Terracotta: a thousand year long tradition

Peposo is a long-simmered Tuscan beef stew fragrant with black pepper and red wine

Sturdy yet light, with its typical red color it made the cupola of Firenzes duomo unique in the world: this is the terracotta dellImpruneta, a small village only a stone throw away from Tuscanys capital. Jars, vases, tiles, shingles, all baked for two days at 900 degree Celsius to become incredibly resistant to cold and heat thanks to the clay and marl they contain 

Peposo is a must-try food when visiting Tuscany

Since the Middle Ages, terracotta production represents an immense cultural and, indeed, culinary heritage of Italy. Legends tell that, at the furnace where the shingles used for Brunelleschicupola were baked, there were also plenty of pots filled to the brim with peppered meats, marinated in local wine: nothing better to feed those working hard on the cupolas construction.”  

Peposo is a long-simmered Tuscan beef stew fragrant with black pepper and red wine

The tradition is still alive today and, with it, also some diatribes: tomato? No, because in 1419, it hadnt made its appearance on our tables, yet. Carrots and onion? Who knows. Pepper: 20 grams per each kilogram of meat. Could it be too much? 

The origin of this stew goes back to the 15th century in Florence

Whichever interpretation of the peposo recipe we go with, it always has to be cooked in a terracotta dellImpruneta pot until the veal gets so tender it melts away in your mouth!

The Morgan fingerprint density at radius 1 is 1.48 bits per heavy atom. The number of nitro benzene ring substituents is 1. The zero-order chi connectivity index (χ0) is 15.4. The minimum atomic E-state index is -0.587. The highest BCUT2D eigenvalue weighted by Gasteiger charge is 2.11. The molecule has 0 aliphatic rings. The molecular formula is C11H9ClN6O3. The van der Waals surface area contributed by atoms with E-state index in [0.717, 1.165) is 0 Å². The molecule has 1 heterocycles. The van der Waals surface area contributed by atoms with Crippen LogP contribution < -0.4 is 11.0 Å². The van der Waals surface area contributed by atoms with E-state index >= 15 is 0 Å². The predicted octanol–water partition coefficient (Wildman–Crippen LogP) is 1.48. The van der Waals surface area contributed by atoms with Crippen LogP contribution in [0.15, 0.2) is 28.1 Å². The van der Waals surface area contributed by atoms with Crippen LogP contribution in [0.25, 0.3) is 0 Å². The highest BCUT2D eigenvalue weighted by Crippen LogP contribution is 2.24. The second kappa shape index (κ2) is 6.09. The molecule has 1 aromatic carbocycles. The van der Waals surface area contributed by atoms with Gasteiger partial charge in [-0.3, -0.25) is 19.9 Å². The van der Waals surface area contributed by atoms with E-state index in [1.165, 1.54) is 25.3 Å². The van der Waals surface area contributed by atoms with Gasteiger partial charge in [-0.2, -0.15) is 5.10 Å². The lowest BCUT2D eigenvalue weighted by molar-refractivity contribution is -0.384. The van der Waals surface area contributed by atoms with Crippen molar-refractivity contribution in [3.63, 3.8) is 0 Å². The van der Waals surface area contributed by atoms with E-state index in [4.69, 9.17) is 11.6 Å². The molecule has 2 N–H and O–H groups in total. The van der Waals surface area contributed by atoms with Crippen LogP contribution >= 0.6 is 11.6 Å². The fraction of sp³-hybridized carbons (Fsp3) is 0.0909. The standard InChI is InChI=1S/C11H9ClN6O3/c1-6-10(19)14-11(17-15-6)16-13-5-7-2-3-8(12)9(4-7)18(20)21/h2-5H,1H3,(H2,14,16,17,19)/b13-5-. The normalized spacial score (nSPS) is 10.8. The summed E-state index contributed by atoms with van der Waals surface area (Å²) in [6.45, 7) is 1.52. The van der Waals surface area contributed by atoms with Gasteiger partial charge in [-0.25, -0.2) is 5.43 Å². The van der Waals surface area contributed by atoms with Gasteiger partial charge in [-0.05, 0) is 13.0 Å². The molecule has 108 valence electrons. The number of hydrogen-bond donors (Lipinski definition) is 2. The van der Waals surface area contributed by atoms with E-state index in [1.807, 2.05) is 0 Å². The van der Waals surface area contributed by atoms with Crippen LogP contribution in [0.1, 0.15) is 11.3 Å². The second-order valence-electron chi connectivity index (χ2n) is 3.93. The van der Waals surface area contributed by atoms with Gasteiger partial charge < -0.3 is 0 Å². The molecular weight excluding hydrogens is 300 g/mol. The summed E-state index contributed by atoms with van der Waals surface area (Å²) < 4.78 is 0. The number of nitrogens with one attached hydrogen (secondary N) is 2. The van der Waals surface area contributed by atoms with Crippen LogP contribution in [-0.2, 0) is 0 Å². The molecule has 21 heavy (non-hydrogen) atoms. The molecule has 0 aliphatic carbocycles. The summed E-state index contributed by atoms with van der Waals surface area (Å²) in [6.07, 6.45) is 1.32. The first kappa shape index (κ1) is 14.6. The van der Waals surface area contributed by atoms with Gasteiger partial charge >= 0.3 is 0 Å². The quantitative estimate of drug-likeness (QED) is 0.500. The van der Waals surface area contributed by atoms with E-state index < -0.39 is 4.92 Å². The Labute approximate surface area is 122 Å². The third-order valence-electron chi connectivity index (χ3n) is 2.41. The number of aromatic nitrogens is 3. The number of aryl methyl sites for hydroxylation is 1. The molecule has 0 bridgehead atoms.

Receive More Stories Like This In Your Inbox

SPONSORED

Recommended

Word of the Day: Fanfara

…And indeed it does, because the Italian word fanfara comes from the French fanfare which originated from the onomatopoeic sounds of a brass band...

Word of the Day: Cappuccino

The word cappuccino means, literally, small hood, but of course we think of coffee when we hear it. Or friars, and the link is not haphazard at all...

A world without Venice: a nightmare more real than we think

Last month Venice suffered the fourth highest floods in its history. Water seeped up through the drains, over the canal sides and into the houses,...

Botteghiamo, Rome and the soul of Italian heritage

Today, I feel like to write about Rome and Italian heritage, but for once - our regular readers may be aware of my penchant for classical history - I...

Le Marche, Ascoli and the magic of Olives all’Ascolana

As big as a Robin’s egg, mildly tart with a hint of sweetness, and just-perfect chewy only begins to describe an Ascolana olive. Biting into one is a...

Weekly in Italian

Recent Issues